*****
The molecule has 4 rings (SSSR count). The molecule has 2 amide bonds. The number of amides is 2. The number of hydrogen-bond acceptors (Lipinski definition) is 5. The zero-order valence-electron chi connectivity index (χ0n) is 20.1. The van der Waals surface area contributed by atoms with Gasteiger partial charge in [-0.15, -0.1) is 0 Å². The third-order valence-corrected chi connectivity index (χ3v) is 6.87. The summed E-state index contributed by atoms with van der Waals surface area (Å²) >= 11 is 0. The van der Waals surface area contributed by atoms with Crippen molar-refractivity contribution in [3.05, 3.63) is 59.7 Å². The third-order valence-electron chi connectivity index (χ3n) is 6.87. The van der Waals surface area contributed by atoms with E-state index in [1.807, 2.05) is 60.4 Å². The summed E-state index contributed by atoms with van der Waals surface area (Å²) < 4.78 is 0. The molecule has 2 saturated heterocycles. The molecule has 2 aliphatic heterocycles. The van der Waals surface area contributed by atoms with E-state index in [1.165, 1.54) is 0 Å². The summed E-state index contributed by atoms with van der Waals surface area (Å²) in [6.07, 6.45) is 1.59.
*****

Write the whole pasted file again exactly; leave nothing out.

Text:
The molecule has 4 rings (SSSR count). The molecule has 2 amide bonds. The number of amides is 2. The number of hydrogen-bond acceptors (Lipinski definition) is 5. The zero-order valence-electron chi connectivity index (χ0n) is 20.1. The van der Waals surface area contributed by atoms with Gasteiger partial charge in [-0.15, -0.1) is 0 Å². The third-order valence-corrected chi connectivity index (χ3v) is 6.87. The summed E-state index contributed by atoms with van der Waals surface area (Å²) >= 11 is 0. The van der Waals surface area contributed by atoms with Crippen molar-refractivity contribution in [3.05, 3.63) is 59.7 Å². The third-order valence-electron chi connectivity index (χ3n) is 6.87. The van der Waals surface area contributed by atoms with E-state index in [1.807, 2.05) is 60.4 Å². The summed E-state index contributed by atoms with van der Waals surface area (Å²) < 4.78 is 0. The molecule has 2 saturated heterocycles. The molecule has 2 aliphatic heterocycles. The van der Waals surface area contributed by atoms with E-state index in [1.165, 1.54) is 0 Å². The summed E-state index contributed by atoms with van der Waals surface area (Å²) in [6.07, 6.45) is 1.59.